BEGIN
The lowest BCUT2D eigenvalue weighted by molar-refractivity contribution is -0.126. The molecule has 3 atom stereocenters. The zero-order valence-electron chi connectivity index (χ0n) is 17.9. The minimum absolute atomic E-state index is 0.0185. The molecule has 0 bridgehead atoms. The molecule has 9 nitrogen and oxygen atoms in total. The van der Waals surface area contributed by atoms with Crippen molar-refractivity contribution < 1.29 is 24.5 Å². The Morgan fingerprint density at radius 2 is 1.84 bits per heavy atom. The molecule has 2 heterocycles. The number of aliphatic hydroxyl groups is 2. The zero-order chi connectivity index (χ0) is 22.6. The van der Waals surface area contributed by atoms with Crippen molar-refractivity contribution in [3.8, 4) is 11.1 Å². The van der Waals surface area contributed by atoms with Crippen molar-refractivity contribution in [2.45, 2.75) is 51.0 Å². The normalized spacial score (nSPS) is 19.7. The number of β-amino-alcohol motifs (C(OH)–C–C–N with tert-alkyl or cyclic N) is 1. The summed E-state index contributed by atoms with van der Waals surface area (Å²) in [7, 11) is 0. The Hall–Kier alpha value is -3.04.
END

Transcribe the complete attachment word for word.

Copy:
The lowest BCUT2D eigenvalue weighted by molar-refractivity contribution is -0.126. The molecule has 3 atom stereocenters. The zero-order valence-electron chi connectivity index (χ0n) is 17.9. The minimum absolute atomic E-state index is 0.0185. The molecule has 0 bridgehead atoms. The molecule has 9 nitrogen and oxygen atoms in total. The van der Waals surface area contributed by atoms with Crippen molar-refractivity contribution < 1.29 is 24.5 Å². The Morgan fingerprint density at radius 2 is 1.84 bits per heavy atom. The molecule has 2 heterocycles. The number of aliphatic hydroxyl groups is 2. The zero-order chi connectivity index (χ0) is 22.6. The van der Waals surface area contributed by atoms with Crippen molar-refractivity contribution in [3.8, 4) is 11.1 Å². The van der Waals surface area contributed by atoms with Crippen molar-refractivity contribution in [2.45, 2.75) is 51.0 Å². The normalized spacial score (nSPS) is 19.7. The number of β-amino-alcohol motifs (C(OH)–C–C–N with tert-alkyl or cyclic N) is 1. The summed E-state index contributed by atoms with van der Waals surface area (Å²) in [7, 11) is 0. The Hall–Kier alpha value is -3.04.